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Flashcards in Urbanization, Population, Environment Deck (45)
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Environmental sustainability vs. capital accumulation

- env. sust: egree to which human activity can happen without damaging the ecology
- cap acc: gaining more capital
- these are competing logics in Canada


cancer cluster

area with proportionally high cancer rates (ex. near Alberta tar sands)


environmental sociologists (and their functionalist, critical, and symbolic interactionist viewpoints)

- study how humans interact with environments
- functionalists: primary way to survive is adapt to environment
- crit soc: interests that promote exploitation of natural resources for private profit have contributed to society's disequilibrium with environment
- sym it: looks at how peoples' attitudes to environments have changed, and how their practices (ie. recycling) have changed as a result of environmental concerns



- study of populations
- its 3 aspects: fertility, mortality, migration


fertility rate

- number of children born
- generally lower than fecundity number (potential amount of kids that could be born to women of childbearing age)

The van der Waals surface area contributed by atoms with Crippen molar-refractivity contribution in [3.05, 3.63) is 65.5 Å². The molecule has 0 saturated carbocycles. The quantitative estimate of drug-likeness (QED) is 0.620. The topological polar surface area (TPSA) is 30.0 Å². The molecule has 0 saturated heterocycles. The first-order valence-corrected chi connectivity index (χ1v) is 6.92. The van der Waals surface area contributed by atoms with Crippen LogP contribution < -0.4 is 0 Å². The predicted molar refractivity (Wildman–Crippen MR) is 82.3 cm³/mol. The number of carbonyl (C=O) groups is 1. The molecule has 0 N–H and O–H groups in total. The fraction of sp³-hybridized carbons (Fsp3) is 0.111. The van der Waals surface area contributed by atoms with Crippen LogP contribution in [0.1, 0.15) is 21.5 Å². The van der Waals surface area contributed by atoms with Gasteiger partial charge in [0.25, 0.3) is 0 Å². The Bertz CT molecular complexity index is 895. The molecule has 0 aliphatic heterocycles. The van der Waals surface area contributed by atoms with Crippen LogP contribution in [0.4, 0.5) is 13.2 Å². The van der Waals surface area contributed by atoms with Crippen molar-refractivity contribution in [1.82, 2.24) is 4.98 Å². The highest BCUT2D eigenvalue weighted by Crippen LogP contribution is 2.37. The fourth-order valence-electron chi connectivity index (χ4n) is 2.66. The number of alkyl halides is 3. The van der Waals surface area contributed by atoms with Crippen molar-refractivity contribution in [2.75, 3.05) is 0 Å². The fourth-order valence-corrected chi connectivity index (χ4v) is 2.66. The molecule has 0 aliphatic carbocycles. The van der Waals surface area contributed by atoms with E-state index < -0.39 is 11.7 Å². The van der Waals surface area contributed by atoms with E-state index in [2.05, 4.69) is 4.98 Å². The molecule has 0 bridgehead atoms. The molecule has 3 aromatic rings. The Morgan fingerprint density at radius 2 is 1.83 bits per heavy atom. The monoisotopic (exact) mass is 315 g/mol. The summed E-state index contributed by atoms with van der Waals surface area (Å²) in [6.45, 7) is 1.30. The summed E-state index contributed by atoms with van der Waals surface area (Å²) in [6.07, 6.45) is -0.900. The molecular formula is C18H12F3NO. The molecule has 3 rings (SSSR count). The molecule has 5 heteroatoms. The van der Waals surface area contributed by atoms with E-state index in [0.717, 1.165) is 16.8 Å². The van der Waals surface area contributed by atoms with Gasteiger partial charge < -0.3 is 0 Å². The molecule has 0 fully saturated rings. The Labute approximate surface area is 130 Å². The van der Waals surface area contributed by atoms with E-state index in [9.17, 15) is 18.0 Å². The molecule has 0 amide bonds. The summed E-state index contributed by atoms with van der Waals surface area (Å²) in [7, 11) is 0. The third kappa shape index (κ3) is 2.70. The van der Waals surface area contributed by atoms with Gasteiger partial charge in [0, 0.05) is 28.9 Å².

- crude birthrate: number of births per 1000 people per year


mortality rate

- number of people who die
- crude death rate: number of deaths per 1,000 people per year



- movement of people into and out of an area
- can be immigration (coming in) or emigration (leaving)


population composition is made up of

- made up of fertility, mortality, and migration rates -> creates demographic profile of a population
- includes sex ratio (number of men for every 100 women)
- includes population pyramid (population distribution by sex and age)


4 theories about population

- Malthusian
- zero population growth
- cornucopian
- demographic transition


positive checks vs. preventative checks

- Positive checks: increase mortality rate and create suffering and misery (ex. War, pestilence, famine)
- Preventative checks: decrease birth rate and create vice (ex. abortion, infanticide, prostitution)
- Malthus didn't agree with any of these options


cornucopian theory

- humans won't be wiped out -> we can resolve any environmental and social issues that develop
- ex. if food is scarce, we'll figure out how to grow more


demographic transition theory

- population growth will develop along 4 stage model


staple thesis

- Proposed by Harold Innis (1894-1952)
- Suggested that Canada was founded upon staple industries established to export to empire societies such as US and England -> Staples include fisheries, lumbering, mining, etc. ("primary industries" -> related to raw material extraction)